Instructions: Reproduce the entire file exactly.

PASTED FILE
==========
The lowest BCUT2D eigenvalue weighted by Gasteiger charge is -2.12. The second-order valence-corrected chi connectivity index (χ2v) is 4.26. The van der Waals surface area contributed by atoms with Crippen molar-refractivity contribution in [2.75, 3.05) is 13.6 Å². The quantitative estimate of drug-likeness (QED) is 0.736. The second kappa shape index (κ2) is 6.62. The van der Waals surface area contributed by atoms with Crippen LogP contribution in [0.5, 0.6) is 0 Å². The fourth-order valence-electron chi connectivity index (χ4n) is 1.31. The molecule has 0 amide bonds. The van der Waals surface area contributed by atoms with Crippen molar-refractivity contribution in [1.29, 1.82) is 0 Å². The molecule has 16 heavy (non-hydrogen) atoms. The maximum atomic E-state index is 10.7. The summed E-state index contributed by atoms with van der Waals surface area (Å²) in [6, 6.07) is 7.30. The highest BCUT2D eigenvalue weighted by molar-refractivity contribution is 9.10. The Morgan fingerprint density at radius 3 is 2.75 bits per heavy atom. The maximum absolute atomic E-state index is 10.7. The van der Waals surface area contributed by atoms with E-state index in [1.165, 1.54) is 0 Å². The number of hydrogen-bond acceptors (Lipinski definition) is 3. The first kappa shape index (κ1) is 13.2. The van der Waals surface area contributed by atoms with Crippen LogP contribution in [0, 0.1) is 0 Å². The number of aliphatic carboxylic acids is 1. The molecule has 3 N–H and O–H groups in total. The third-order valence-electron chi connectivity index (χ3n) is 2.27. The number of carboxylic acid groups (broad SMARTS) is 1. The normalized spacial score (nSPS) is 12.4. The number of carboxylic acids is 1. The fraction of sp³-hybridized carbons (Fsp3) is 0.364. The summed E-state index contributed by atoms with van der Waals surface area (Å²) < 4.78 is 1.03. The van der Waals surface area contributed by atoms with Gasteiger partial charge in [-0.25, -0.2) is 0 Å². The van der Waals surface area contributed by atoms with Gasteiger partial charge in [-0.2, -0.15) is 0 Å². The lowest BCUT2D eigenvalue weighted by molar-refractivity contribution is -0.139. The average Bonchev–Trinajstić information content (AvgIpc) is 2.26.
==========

The lowest BCUT2D eigenvalue weighted by Gasteiger charge is -2.12. The second-order valence-corrected chi connectivity index (χ2v) is 4.26. The van der Waals surface area contributed by atoms with Crippen molar-refractivity contribution in [2.75, 3.05) is 13.6 Å². The quantitative estimate of drug-likeness (QED) is 0.736. The second kappa shape index (κ2) is 6.62. The van der Waals surface area contributed by atoms with Crippen LogP contribution in [0.5, 0.6) is 0 Å². The fourth-order valence-electron chi connectivity index (χ4n) is 1.31. The molecule has 0 amide bonds. The van der Waals surface area contributed by atoms with Crippen molar-refractivity contribution in [1.29, 1.82) is 0 Å². The molecule has 16 heavy (non-hydrogen) atoms. The maximum atomic E-state index is 10.7. The summed E-state index contributed by atoms with van der Waals surface area (Å²) in [6, 6.07) is 7.30. The highest BCUT2D eigenvalue weighted by molar-refractivity contribution is 9.10. The Morgan fingerprint density at radius 3 is 2.75 bits per heavy atom. The maximum absolute atomic E-state index is 10.7. The van der Waals surface area contributed by atoms with E-state index in [1.165, 1.54) is 0 Å². The number of hydrogen-bond acceptors (Lipinski definition) is 3. The first kappa shape index (κ1) is 13.2. The van der Waals surface area contributed by atoms with Crippen LogP contribution in [0, 0.1) is 0 Å². The number of aliphatic carboxylic acids is 1. The molecule has 3 N–H and O–H groups in total. The third-order valence-electron chi connectivity index (χ3n) is 2.27. The number of carboxylic acid groups (broad SMARTS) is 1. The normalized spacial score (nSPS) is 12.4. The number of carboxylic acids is 1. The fraction of sp³-hybridized carbons (Fsp3) is 0.364. The summed E-state index contributed by atoms with van der Waals surface area (Å²) < 4.78 is 1.03. The van der Waals surface area contributed by atoms with Gasteiger partial charge in [-0.25, -0.2) is 0 Å². The van der Waals surface area contributed by atoms with Gasteiger partial charge in [-0.2, -0.15) is 0 Å². The lowest BCUT2D eigenvalue weighted by molar-refractivity contribution is -0.139. The average Bonchev–Trinajstić information content (AvgIpc) is 2.26.